There is no mayor of Chicago here. No Chicago police chief. No battalion of city council members. No show of Illinois’ two U.S. senators. Not all summer long.

No delegation of concerned U.S. congressmen from Illinois. No Cook County state’s attorney. No Cook County commissioner. No chief judge. No governor of Illinois. No Cardinal Blase Cupich of the Catholic Archdiocese of Chicago.

No sense that in this city, population of 2.75 million, there exists any grand urgency or the collective will to work together to resolve the issue of violence.

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A man and a little girl stand in the doorway of an apartment building, raising their fists in support of peace marchers as they pass.

The absence of city, county and state officials from St. Sabina’s marches doesn’t mean they aren’t doing anything to quell the city’s violence and murder. But it also does not reflect any visible concerted commitment to this grass- roots effort, perhaps the largest, most consistent and most vigilant by any church or pastor in Chica- go—a city that by year’s end would record more than 3,500 shootings, police records show.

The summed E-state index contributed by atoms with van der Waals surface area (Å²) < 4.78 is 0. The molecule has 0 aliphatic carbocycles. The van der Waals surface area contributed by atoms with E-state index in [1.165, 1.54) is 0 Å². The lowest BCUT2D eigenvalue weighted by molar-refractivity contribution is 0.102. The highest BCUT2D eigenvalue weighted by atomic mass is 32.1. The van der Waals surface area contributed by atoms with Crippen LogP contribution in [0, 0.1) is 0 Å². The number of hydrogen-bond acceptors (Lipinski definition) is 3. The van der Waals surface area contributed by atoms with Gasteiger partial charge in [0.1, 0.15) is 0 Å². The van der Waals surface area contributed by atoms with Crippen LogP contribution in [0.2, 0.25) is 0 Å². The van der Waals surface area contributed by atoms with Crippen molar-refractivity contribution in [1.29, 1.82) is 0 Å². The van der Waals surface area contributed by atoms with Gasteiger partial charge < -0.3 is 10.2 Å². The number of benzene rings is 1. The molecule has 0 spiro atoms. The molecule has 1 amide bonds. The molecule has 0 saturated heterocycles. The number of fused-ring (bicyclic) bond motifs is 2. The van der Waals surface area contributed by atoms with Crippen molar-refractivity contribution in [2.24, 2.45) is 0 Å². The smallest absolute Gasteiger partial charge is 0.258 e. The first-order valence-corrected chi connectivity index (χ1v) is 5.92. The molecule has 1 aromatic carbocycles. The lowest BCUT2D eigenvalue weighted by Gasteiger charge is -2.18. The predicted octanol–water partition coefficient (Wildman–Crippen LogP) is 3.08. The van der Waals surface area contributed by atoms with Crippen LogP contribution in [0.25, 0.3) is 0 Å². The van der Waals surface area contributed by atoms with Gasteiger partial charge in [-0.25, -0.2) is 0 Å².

Moreover, Chicago accounted for 836 of the county’s 1,087 homicides recorded in 2021—1,002 of them gun-related, according to the Cook County Medical Examiner’s office. The county’s gun-related homicides in 2021 broke the previous record of 881 recorded in 2020—evidence of a rise in violence and the need, many here say, for solutions. Now. But the question for me, amid an unrelenting storm of violence that resounds louder than any gunshot is: Where is the church?

“What makes us authentic Christians is not what we do in the church building but what we do when we leave because we have gathered,” Pfleger explained.

“Church is the ‘huddle’ of the game… No one comes to a game to see the huddle but look to see what they will do when they leave the huddle to build the Kingdom of God.”

I know of no institution better equipped to save souls—even the soul of a city—than the church.

Book of Acts